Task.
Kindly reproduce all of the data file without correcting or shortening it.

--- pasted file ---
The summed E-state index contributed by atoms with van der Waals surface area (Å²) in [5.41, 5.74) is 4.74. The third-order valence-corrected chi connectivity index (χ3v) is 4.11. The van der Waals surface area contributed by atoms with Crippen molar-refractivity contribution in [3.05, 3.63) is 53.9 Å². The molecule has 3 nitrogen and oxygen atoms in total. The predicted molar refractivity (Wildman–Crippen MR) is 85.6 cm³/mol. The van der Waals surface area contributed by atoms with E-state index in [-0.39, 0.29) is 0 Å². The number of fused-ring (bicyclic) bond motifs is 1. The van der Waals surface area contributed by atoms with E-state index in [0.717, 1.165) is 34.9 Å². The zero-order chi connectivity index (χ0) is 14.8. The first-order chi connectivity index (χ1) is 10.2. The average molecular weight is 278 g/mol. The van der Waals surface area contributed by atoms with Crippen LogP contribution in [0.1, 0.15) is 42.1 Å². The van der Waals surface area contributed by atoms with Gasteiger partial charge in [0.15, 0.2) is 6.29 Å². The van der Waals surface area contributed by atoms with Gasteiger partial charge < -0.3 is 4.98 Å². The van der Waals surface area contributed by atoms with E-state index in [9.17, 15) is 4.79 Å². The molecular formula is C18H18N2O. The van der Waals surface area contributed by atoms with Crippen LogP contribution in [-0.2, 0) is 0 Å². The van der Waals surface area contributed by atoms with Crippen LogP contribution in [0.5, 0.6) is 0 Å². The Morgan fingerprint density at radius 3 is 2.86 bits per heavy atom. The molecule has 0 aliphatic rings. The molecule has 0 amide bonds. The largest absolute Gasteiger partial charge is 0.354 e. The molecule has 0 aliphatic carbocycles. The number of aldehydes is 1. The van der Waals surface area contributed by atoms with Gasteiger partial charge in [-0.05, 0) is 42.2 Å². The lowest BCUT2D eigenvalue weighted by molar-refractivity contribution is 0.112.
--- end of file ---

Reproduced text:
The summed E-state index contributed by atoms with van der Waals surface area (Å²) in [5.41, 5.74) is 4.74. The third-order valence-corrected chi connectivity index (χ3v) is 4.11. The van der Waals surface area contributed by atoms with Crippen molar-refractivity contribution in [3.05, 3.63) is 53.9 Å². The molecule has 3 nitrogen and oxygen atoms in total. The predicted molar refractivity (Wildman–Crippen MR) is 85.6 cm³/mol. The van der Waals surface area contributed by atoms with E-state index in [-0.39, 0.29) is 0 Å². The number of fused-ring (bicyclic) bond motifs is 1. The van der Waals surface area contributed by atoms with E-state index in [0.717, 1.165) is 34.9 Å². The zero-order chi connectivity index (χ0) is 14.8. The first-order chi connectivity index (χ1) is 10.2. The average molecular weight is 278 g/mol. The van der Waals surface area contributed by atoms with Crippen LogP contribution in [0.1, 0.15) is 42.1 Å². The van der Waals surface area contributed by atoms with Gasteiger partial charge in [0.15, 0.2) is 6.29 Å². The van der Waals surface area contributed by atoms with Gasteiger partial charge < -0.3 is 4.98 Å². The van der Waals surface area contributed by atoms with E-state index in [9.17, 15) is 4.79 Å². The molecular formula is C18H18N2O. The van der Waals surface area contributed by atoms with Crippen LogP contribution in [-0.2, 0) is 0 Å². The van der Waals surface area contributed by atoms with Crippen LogP contribution in [0.5, 0.6) is 0 Å². The Morgan fingerprint density at radius 3 is 2.86 bits per heavy atom. The molecule has 0 aliphatic rings. The molecule has 0 amide bonds. The largest absolute Gasteiger partial charge is 0.354 e. The molecule has 0 aliphatic carbocycles. The number of aldehydes is 1. The van der Waals surface area contributed by atoms with Gasteiger partial charge in [-0.05, 0) is 42.2 Å². The lowest BCUT2D eigenvalue weighted by molar-refractivity contribution is 0.112.